Where Do Palliative Care Nurses Work?

Palliative care nurses find employment in several healthcare environments that serve critically ill patients, the elderly, and those in the end stages of life. While hospitals, assisted living facilities, and nursing homes are among the most common employers, they also work in veterans’ homes, correctional facilities, and mental health clinics. A growing number of these RNs work in outpatient settings, including specialized palliative care clinics and home care.


As part of the hospital’s palliative care team, these nurses collaborate with doctors, other nurses, and healthcare specialists to provide curative treatment for seriously ill patients and offer comfort and support for terminally ill patients. They carry out treatment plans, administer medications, and provide pain management. They also educate families and caregivers on the patient’s condition and treatment options.


Palliative care nurses in hospice settings provide end-of-life care for patients with six months or less to live. They generally do not offer curative treatments. Their duties include relieving pain and addressing the emotional and spiritual needs of patients. They assist families with end-of-life decisions, grief counseling, and bereavement support.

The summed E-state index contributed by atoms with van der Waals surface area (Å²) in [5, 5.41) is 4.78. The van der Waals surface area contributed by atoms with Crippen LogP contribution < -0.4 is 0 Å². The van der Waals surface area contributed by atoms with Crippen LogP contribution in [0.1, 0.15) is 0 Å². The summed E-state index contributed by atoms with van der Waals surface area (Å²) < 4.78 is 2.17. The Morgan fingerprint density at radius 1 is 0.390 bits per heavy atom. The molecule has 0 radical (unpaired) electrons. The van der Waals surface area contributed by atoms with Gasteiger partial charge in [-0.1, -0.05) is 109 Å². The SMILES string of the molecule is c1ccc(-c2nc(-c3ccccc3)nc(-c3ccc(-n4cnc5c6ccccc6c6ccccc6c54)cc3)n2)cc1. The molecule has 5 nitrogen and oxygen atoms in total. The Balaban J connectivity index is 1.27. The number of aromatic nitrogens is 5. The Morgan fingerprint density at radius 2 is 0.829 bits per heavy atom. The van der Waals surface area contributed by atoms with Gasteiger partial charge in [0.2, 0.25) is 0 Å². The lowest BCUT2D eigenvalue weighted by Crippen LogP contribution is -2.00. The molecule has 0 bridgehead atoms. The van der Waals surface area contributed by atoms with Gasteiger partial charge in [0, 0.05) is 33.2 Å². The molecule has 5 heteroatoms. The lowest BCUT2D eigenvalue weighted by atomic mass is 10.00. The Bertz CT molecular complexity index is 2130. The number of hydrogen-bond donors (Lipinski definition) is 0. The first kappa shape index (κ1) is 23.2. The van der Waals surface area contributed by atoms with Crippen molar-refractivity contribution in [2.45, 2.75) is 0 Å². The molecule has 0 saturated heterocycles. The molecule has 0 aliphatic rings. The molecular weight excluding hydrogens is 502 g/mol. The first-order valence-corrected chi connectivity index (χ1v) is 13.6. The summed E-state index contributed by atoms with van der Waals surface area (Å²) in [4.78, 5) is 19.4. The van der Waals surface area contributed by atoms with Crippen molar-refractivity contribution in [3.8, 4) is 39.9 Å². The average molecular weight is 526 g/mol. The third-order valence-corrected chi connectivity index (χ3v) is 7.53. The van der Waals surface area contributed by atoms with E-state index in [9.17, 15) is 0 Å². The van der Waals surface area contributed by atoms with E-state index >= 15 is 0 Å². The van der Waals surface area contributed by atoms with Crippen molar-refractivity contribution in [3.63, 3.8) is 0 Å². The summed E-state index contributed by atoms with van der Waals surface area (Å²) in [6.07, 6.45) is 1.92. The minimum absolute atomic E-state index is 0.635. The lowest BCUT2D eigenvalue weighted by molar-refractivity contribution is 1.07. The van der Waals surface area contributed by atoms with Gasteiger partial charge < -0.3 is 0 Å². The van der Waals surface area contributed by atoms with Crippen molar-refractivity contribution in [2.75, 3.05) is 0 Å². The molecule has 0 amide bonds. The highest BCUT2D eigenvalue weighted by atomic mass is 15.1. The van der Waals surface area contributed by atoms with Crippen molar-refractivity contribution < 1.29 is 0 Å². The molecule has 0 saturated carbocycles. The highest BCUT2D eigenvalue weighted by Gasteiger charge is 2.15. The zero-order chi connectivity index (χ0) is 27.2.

Home care

Palliative care nurses in private homes travel to patients’ residences or live in their homes temporarily to provide one-on-one assistance. Their responsibilities include providing general nursing care, administering medications, and helping to manage pain. These nurses may also offer nonmedical support such as assistance with personal care and meal preparation.

How to Become a Palliative Care Nurse

If you are interested in becoming a palliative care nurse, you must first become a registered nurse. You must earn either an associate degree in nursing (ADN) or a bachelor of science in nursing (BSN). Once you complete your nursing degree, you must pass the National Council Licensure Examination for RNs (NCLEX-RN) to apply for an RN license in the state where you intend to practice. While RNs can enter the field with an ADN degree, many employers prefer to hire BSN-holders.

After finishing your nursing degree and getting your RN license, you should have at least two years of clinical experience working in an acute care or a critical care setting, such as a hospital emergency room or intensive care unit. This will help develop the nursing skills and coping mechanisms you need to work in a palliative care environment.

While an RN license provides validation of general nursing care, getting a specialized certification in palliative care nursing demonstrates a higher level of expertise and professional commitment. It can lead to greater career and salary opportunities.